Finally, there is the issue of honesty, "... an element of nature that we develop as a child and never let go off. Our notion of right and fair doesn't form in a vacuum. People look around and see how other people are behaving as a cue to their own behavior. If you perceive you have a fair shot, you're less likely to bend the rules. But if you feel the principles of distributive justice have been violated, you'll say, Screw it. Everybody cheat; I am going to cheat too. If scientists believe that they are themselves being treated unfairly, they themselves are more likely to engage in less than ideal behavior", writes the author. Biology is complex full of grey areas. On top of it, the very nature of scientific process, means that there is no final truth. As new data comes and better theories are developed, the old ones are discarded. The author quotes McNutt "viewed through the lens of time, just everything that we write down we'll look back at and say - that isn't quite right."


In the end, Richard Harris gives numerous anecdotes, personal stories and interviews with top biomedical researchers. He lays out a plan about how the problems with biomedical research can be fixed. He says, "reproducibility of the studies will improve if scientists took simple technical steps, such as validating the cell lines, running proper controls with their antibody experiments, choosing adequate sample sizes for their mouse studies, deciding in advance what hypothesis they are testing and so on". The book also calls for is a more stringent p-values. It is accepted that if a study reaches a value of less than 0.05, the results are statistically significant. But these seems not to be stringent enough and many false results come out. Richard argues that those who use p-values should aim for an even stringent results of p value less than 0.005. These tougher standards will ensure that if the study is run again, the results will be 95 percent likely to be statistically significant. Richard also calls for the research process to become more transparent. This allows others with a more rigorous look to find out gaps that were initially missed. One idea is to reward the good guys and shame the rogues. Some journals have already begun to give badges to the scientists who are doing the right thing. Some journals are publishing the list of retracted articles along with the name of their authors involved in those flawed studies. Another step is to provide guidelines, templates and checklists to assist scientists working on animal models. This growing awareness among researchers and journals is a step in the right direction. In the end, biomedical research is a serious endeavor. It not only involves billions of dollars, but has the potential to save millions of lives done in the right way.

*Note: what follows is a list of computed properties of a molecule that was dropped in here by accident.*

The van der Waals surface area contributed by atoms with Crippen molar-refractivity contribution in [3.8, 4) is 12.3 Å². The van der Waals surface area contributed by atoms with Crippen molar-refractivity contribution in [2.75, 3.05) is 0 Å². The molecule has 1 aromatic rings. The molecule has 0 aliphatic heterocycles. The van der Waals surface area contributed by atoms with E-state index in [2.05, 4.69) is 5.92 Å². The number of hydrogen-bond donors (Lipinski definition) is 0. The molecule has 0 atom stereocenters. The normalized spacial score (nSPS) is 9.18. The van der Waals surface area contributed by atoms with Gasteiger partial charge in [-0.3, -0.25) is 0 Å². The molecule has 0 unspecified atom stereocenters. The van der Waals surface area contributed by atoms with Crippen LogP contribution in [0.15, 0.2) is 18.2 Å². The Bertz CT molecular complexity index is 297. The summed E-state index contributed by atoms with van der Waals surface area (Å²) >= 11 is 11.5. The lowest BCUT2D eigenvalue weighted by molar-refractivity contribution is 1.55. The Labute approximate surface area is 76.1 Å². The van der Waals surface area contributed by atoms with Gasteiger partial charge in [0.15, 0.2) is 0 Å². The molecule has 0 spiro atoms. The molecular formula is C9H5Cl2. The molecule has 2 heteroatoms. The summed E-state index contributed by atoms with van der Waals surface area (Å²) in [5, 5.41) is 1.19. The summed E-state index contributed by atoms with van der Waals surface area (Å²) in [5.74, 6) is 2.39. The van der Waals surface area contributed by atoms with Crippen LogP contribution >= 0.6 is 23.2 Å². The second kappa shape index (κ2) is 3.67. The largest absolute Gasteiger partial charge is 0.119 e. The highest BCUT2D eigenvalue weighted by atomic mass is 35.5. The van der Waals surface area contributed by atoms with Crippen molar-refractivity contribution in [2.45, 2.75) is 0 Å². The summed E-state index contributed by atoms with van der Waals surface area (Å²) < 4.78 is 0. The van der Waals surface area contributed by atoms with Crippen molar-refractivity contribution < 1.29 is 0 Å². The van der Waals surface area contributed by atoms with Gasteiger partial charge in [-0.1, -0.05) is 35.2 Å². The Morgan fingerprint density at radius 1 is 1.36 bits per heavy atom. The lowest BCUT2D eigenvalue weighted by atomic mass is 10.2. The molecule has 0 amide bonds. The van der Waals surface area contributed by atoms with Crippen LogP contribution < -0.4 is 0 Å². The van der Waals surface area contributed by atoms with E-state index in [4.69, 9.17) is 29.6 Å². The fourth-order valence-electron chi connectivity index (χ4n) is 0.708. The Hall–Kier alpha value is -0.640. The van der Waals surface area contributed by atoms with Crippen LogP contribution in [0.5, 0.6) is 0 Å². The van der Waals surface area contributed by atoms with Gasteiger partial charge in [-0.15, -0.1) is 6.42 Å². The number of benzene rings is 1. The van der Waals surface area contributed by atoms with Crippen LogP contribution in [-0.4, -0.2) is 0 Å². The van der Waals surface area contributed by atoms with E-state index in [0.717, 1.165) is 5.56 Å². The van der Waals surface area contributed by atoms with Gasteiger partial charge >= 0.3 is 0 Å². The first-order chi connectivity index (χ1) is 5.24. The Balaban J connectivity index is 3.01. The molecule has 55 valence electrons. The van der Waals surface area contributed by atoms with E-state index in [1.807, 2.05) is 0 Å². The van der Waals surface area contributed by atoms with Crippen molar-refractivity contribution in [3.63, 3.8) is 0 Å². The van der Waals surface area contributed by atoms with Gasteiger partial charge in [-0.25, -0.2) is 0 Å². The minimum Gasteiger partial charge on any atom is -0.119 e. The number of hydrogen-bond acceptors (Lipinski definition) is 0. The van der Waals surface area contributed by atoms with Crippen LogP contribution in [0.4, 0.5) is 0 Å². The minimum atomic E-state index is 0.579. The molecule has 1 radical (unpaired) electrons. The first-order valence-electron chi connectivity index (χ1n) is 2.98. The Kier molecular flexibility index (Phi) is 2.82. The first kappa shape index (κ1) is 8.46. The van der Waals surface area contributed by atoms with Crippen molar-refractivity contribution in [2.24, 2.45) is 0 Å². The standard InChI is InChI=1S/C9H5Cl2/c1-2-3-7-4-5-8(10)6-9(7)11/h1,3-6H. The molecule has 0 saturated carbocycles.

Dr. Panchajanya 'Panch' Paul, MD, ABIHM, ABPN, FAPA - is an American Board certified - Child, Adolescent, and Adult Psychiatrist. He is a diplomat of the American Board of Integrative and Holistic Medicine, and a Fellow of the American Psychiatric Association. He holds an adjunct faculty position at Emory University School of Medicine; University of Georgia, and University of Central Florida School of Medicine. Call 7704541252 or email georgiapsychiatry@gmail.com to schedule an appointment with Dr.Paul at Georgia Behavioral Health Professionals. He is also the author of 2 books- Stress Rescue and Sleep Coaching available at Amazon.